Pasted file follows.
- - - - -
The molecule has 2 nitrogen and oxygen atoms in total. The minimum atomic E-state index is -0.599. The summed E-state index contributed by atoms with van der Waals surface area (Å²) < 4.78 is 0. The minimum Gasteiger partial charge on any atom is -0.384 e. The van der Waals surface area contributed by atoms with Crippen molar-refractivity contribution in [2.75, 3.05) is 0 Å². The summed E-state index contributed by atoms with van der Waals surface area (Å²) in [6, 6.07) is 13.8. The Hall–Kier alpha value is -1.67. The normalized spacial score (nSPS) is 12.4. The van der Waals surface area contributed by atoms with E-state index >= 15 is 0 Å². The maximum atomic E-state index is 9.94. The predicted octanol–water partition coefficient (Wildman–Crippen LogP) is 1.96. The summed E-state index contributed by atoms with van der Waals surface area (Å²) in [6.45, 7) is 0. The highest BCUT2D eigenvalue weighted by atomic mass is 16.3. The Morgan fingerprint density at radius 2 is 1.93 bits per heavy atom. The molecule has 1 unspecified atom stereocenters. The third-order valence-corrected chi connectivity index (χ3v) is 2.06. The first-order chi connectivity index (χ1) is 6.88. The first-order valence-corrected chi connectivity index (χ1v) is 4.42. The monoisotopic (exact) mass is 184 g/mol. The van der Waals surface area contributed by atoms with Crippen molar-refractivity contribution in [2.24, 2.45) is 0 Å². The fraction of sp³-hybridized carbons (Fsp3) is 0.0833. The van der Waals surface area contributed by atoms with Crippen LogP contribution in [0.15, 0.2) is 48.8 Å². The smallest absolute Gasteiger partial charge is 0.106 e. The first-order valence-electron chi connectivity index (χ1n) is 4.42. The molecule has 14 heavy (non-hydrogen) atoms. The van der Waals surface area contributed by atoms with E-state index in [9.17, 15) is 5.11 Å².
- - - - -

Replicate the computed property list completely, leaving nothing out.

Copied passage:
The molecule has 2 nitrogen and oxygen atoms in total. The minimum atomic E-state index is -0.599. The summed E-state index contributed by atoms with van der Waals surface area (Å²) < 4.78 is 0. The minimum Gasteiger partial charge on any atom is -0.384 e. The van der Waals surface area contributed by atoms with Crippen molar-refractivity contribution in [2.75, 3.05) is 0 Å². The summed E-state index contributed by atoms with van der Waals surface area (Å²) in [6, 6.07) is 13.8. The Hall–Kier alpha value is -1.67. The normalized spacial score (nSPS) is 12.4. The van der Waals surface area contributed by atoms with E-state index >= 15 is 0 Å². The maximum atomic E-state index is 9.94. The predicted octanol–water partition coefficient (Wildman–Crippen LogP) is 1.96. The summed E-state index contributed by atoms with van der Waals surface area (Å²) in [6.45, 7) is 0. The highest BCUT2D eigenvalue weighted by atomic mass is 16.3. The Morgan fingerprint density at radius 2 is 1.93 bits per heavy atom. The molecule has 1 unspecified atom stereocenters. The third-order valence-corrected chi connectivity index (χ3v) is 2.06. The first-order chi connectivity index (χ1) is 6.88. The first-order valence-corrected chi connectivity index (χ1v) is 4.42. The monoisotopic (exact) mass is 184 g/mol. The van der Waals surface area contributed by atoms with Crippen molar-refractivity contribution in [2.24, 2.45) is 0 Å². The fraction of sp³-hybridized carbons (Fsp3) is 0.0833. The van der Waals surface area contributed by atoms with Crippen LogP contribution in [0.15, 0.2) is 48.8 Å². The smallest absolute Gasteiger partial charge is 0.106 e. The first-order valence-electron chi connectivity index (χ1n) is 4.42. The molecule has 14 heavy (non-hydrogen) atoms. The van der Waals surface area contributed by atoms with E-state index in [9.17, 15) is 5.11 Å².